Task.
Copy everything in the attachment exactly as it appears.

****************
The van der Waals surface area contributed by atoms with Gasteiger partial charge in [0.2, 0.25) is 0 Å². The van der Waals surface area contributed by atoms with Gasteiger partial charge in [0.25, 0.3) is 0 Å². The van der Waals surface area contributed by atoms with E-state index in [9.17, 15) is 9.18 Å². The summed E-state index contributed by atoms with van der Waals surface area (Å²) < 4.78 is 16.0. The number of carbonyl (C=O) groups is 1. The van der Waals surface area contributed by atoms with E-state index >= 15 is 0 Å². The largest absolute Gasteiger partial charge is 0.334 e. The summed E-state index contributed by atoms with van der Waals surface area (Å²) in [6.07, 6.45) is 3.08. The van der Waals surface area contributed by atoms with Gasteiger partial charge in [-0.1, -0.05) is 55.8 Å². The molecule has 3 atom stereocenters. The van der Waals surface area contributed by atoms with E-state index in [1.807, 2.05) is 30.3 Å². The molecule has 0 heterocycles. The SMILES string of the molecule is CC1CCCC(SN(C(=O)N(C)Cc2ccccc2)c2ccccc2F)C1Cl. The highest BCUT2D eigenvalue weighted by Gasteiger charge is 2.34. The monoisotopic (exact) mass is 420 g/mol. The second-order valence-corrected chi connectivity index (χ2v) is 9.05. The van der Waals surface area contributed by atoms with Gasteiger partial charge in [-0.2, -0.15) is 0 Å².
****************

The van der Waals surface area contributed by atoms with Gasteiger partial charge in [0.2, 0.25) is 0 Å². The van der Waals surface area contributed by atoms with Gasteiger partial charge in [0.25, 0.3) is 0 Å². The van der Waals surface area contributed by atoms with E-state index in [9.17, 15) is 9.18 Å². The summed E-state index contributed by atoms with van der Waals surface area (Å²) < 4.78 is 16.0. The number of carbonyl (C=O) groups is 1. The van der Waals surface area contributed by atoms with E-state index >= 15 is 0 Å². The largest absolute Gasteiger partial charge is 0.334 e. The summed E-state index contributed by atoms with van der Waals surface area (Å²) in [6.07, 6.45) is 3.08. The van der Waals surface area contributed by atoms with Gasteiger partial charge in [-0.1, -0.05) is 55.8 Å². The molecule has 3 atom stereocenters. The van der Waals surface area contributed by atoms with E-state index in [1.807, 2.05) is 30.3 Å². The molecule has 0 heterocycles. The SMILES string of the molecule is CC1CCCC(SN(C(=O)N(C)Cc2ccccc2)c2ccccc2F)C1Cl. The highest BCUT2D eigenvalue weighted by Gasteiger charge is 2.34. The monoisotopic (exact) mass is 420 g/mol. The second-order valence-corrected chi connectivity index (χ2v) is 9.05. The van der Waals surface area contributed by atoms with Gasteiger partial charge in [-0.2, -0.15) is 0 Å².